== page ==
breaks in execution in the function are easy to spot with the ->()
operator.


fib = generator(function() {   
    var i = 0, j = 1;   
    while (true) {   
        yield->(i);   
        var t = i;   
        i = j;   
        j += t;   
    }   
});
   
var g = fib();   
for (var i = 0; i < 10; i++) {   
    document.write(g.next() + "<br>\n");   
}
*/

// roughly compiles to (omitting a lot of the security checks and
branches):
fib = generator(function() {
    var i = 0, j = 1;   
    var continuing = false;
    function next(){
        while(true){
            if(!continuing){
                continuing = true;
                return yield(i).continueWith(next);
            }
            var t = i;
            i = j;   
            j += t;
            continuing = false;
        }
    }
    return next();
});
   
var g = fib();   
for (var i = 0; i < 10; i++) {   
    document.write(g.next() + "<br>\n");   
}


generator.js:
/**
* An implementation of JS1.7 style generators using the proposed ES6
yielding calling API
*/
(function(){   
    var yieldedCallback, yieldedValue;
    var yieldReturn = {}; // special marker to indicate that it was a
yield call
    yield = function(value){
        // intended to be called with yielding syntax, like yield->(v);
        yieldedValue = value;
        return {
            continueWith: function(resume){
                yieldedCallback = resume;
                return yieldReturn;
            }
        };
    }
   
    generator = function(func){
        return function(){
            var args = arguments,
                self = this,
                callback, throwing;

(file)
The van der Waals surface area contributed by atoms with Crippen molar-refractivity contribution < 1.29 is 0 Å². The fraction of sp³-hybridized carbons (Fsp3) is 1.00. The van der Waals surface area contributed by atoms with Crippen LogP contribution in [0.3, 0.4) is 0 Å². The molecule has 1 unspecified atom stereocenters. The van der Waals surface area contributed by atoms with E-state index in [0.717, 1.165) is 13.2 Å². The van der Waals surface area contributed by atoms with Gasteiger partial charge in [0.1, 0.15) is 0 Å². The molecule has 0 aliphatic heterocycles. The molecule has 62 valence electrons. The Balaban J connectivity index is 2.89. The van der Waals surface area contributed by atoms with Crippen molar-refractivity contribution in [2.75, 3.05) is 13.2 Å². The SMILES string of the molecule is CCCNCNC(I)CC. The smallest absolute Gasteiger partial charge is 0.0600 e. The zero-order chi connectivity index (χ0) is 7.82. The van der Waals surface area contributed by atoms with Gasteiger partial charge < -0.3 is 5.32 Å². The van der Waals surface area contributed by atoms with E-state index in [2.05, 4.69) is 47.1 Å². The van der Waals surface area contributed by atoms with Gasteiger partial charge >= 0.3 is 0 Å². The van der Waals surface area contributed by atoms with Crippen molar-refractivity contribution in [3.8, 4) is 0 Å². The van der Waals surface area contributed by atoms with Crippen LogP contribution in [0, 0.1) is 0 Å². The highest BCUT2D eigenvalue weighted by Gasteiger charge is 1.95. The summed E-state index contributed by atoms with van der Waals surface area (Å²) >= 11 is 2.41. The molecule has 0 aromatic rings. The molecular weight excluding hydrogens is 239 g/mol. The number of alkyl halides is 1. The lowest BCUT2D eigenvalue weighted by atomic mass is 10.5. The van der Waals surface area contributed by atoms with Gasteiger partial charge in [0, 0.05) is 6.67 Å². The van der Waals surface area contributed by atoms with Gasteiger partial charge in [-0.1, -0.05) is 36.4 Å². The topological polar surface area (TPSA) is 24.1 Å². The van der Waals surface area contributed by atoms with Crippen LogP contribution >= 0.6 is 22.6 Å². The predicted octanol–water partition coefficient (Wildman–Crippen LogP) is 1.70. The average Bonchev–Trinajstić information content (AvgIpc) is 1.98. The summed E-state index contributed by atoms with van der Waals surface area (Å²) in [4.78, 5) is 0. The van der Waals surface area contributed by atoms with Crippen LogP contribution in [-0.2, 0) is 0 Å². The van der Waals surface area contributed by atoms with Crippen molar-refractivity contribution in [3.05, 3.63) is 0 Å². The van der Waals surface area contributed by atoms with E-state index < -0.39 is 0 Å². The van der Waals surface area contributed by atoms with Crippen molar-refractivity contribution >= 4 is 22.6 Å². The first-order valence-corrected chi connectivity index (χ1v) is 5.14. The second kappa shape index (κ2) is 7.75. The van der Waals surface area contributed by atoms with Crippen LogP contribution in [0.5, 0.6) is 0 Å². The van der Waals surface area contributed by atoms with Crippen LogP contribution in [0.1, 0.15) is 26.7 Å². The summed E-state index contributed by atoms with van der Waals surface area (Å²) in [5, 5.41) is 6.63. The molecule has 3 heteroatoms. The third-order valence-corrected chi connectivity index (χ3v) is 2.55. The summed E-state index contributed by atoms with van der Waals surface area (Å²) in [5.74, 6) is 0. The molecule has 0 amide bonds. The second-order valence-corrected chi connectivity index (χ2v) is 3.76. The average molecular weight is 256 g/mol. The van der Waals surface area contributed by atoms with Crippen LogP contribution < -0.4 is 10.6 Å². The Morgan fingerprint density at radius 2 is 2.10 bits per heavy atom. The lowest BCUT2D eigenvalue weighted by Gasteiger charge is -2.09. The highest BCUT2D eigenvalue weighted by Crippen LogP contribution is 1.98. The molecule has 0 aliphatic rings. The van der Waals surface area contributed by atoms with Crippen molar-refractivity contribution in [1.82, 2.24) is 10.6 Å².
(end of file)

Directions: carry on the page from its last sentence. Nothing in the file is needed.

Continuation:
var executeNext = function(value){
                if(typeof value !== "undefined"){
                    throw new TypeError("Can not pass a value on the
initial call to a generator");
                }
                // first time call the function
                checkReturn(func.apply(self, args));
                // all subsequent calls, we execute the next callback
provided by the yielding call
                executeNext = function(value){
                    checkReturn(callback(function(){
                        // the value that is asynchronously returned by
yield->();
                        if(throwing){
                            throwing = false;
                            throw value;
                        }
                        return value;
                    }));
                }
            }
            function send(value){
                executeNext(value);
                callback = yieldedCallback;
                return yieldedValue;
            }
            function checkReturn(returnValue){
                // checks to see if the function returned (instead of
calling yield)
                if(yieldReturn !== returnValue){
                    throw StopIteration;
                }
            }
            // return the iterator for this generator
            return {
                send: send,
                next: function(){
                    return send();
                },
                "throws": function(error){
                    throwing = true;
                    send(error);
                }
            };
        };
    };
    if(typeof StopIteration === "undefined"){
        StopIteration = {};
    }
})();

- -- 
Thanks,
Kris


- -- 
Kris Zyp
SitePen
(503) 806-1841
http://sitepen.com